breastfeedingThe life-long value of breastfeeding to both mother and child is continuously confirmed with medical studies conducted around the world. Even so, many mothers are reluctant to take on the challenge, many downright refuse, and others give it a try but quickly switch to bottle-feeding.

Dr. Mary Renfrew is an advocate of the “breast is best” way of thinking. Renfrew is a professor of mother and infant health at Scotland’s Dundee University and she was lead author in a United Nations Children’s Fund (UNICEF) study in 2012 that explored the health benefits of breastfeeding.

The UNICEF study finds breastfeeding protects a mother from breast cancer. Health benefits to the child include protection from ailments of the gastrointestinal tract, respiratory problems, infections of the ears, and necrotising enterocolitis, which can be lethal.

Even with such tempting benefits, only about 35% of the mothers in the United Kingdom are still breastfeeding at six months. Renfrew thinks that if more women in the UK would do so for at least six months, the health benefits gained through doing so could save the National Health Service (NHS) as much as £40 million (US $64.6 million) per year.

Many women in today’s UK have never been breastfed themselves and many have never seen it done so don’t know how. Sexualization of breasts and cultural taboos prevent other women from learning how to effectively breastfeed their babies.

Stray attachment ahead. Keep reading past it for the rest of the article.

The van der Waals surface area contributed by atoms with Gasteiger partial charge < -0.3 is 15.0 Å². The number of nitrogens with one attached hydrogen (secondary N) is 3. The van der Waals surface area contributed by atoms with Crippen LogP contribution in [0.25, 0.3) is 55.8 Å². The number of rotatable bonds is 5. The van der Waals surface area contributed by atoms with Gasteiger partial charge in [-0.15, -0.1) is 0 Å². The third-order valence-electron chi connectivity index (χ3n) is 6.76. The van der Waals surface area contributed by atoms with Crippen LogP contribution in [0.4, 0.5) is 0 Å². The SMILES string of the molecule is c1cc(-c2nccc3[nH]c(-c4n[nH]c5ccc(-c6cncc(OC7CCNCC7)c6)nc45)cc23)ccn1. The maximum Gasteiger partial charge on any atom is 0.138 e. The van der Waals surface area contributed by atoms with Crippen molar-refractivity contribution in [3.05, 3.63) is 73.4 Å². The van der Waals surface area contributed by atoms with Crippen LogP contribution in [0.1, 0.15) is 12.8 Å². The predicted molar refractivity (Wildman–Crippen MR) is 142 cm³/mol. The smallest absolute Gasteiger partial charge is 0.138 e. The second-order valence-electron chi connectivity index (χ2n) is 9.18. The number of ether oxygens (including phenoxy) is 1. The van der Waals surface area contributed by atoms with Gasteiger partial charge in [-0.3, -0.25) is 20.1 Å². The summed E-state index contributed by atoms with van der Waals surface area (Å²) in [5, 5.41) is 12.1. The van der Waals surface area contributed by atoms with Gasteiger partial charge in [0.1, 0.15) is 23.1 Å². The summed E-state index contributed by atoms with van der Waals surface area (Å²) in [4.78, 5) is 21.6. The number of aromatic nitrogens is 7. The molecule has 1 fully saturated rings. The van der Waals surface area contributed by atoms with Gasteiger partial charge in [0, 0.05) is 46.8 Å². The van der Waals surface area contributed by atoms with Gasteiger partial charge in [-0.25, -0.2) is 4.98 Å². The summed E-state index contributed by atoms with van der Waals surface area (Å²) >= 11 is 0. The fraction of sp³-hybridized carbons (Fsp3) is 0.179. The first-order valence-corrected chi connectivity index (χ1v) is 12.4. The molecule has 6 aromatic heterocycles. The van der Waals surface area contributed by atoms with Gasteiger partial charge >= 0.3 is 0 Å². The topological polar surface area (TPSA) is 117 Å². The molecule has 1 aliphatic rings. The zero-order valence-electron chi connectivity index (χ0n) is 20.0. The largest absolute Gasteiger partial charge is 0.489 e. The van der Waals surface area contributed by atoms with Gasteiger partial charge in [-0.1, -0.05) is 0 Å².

To encourage breastfeeding, Renfrew is working with a team of researchers from Sheffield University in England to train, promote, and support 130 women in a pilot project that offers the women financial incentives to breastfeed as long as six months. If the program proves successful, it could be offered on a nationwide basis.

The 130 mothers in the pilot project can earn as much as £200 ($320) in shopping vouchers meted out at various milestones throughout the project. The mothers will be rewarded on this schedule:

  • £40 ($64.60) to breastfeed two days after delivery
  • £40 ($64.60) when baby is 10 days old
  • £40 ($64.60) when baby is six weeks old
  • £40 ($64.60) when baby is three months old
  • £40 ($64.60) when baby is six months old

Mothers are required to sign a declaration of compliance before receiving payment. Midwives, health visitors, or breastfeeding counsellors must also sign the mother’s declaration to make it valid.

As expected, the project has its outside supporters as well as its critics.

Source:  Boseley, Sarah. “Researchers to offer shopping vouchers to mothers who breastfeed.” The Guardian. Guardian News and Media Limited. Nov. 11, 2013. Web. Nov. 21, 2013.